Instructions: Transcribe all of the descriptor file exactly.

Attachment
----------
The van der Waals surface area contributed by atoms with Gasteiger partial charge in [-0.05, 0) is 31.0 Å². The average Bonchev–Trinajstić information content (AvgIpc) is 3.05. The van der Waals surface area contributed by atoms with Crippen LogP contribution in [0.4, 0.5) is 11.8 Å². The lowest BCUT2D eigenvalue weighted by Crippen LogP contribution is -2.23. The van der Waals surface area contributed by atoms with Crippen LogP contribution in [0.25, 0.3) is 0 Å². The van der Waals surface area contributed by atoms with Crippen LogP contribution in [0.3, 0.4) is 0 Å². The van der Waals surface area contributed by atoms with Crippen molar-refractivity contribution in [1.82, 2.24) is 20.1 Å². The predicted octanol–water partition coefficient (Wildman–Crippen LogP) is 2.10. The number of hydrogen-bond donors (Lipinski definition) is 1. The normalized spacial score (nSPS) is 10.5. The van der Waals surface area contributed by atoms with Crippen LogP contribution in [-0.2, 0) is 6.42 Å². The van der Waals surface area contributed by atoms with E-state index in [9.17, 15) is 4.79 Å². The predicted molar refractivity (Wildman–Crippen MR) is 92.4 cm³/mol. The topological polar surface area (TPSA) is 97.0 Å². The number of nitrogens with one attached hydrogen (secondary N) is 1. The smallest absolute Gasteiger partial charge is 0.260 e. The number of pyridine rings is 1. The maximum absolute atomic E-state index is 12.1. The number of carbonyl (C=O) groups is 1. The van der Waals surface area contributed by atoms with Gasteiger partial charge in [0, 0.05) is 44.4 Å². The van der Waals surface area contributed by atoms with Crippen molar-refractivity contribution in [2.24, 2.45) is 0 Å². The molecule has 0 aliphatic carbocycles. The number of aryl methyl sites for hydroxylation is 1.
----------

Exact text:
The van der Waals surface area contributed by atoms with Gasteiger partial charge in [-0.05, 0) is 31.0 Å². The average Bonchev–Trinajstić information content (AvgIpc) is 3.05. The van der Waals surface area contributed by atoms with Crippen LogP contribution in [0.4, 0.5) is 11.8 Å². The lowest BCUT2D eigenvalue weighted by Crippen LogP contribution is -2.23. The van der Waals surface area contributed by atoms with Crippen LogP contribution in [0.25, 0.3) is 0 Å². The van der Waals surface area contributed by atoms with Crippen LogP contribution in [0.3, 0.4) is 0 Å². The van der Waals surface area contributed by atoms with Crippen molar-refractivity contribution in [1.82, 2.24) is 20.1 Å². The predicted octanol–water partition coefficient (Wildman–Crippen LogP) is 2.10. The number of hydrogen-bond donors (Lipinski definition) is 1. The normalized spacial score (nSPS) is 10.5. The van der Waals surface area contributed by atoms with Crippen LogP contribution in [-0.2, 0) is 6.42 Å². The van der Waals surface area contributed by atoms with E-state index in [9.17, 15) is 4.79 Å². The predicted molar refractivity (Wildman–Crippen MR) is 92.4 cm³/mol. The topological polar surface area (TPSA) is 97.0 Å². The number of nitrogens with one attached hydrogen (secondary N) is 1. The smallest absolute Gasteiger partial charge is 0.260 e. The number of pyridine rings is 1. The maximum absolute atomic E-state index is 12.1. The number of carbonyl (C=O) groups is 1. The van der Waals surface area contributed by atoms with Gasteiger partial charge in [0, 0.05) is 44.4 Å². The van der Waals surface area contributed by atoms with Crippen molar-refractivity contribution in [2.24, 2.45) is 0 Å². The molecule has 0 aliphatic carbocycles. The number of aryl methyl sites for hydroxylation is 1.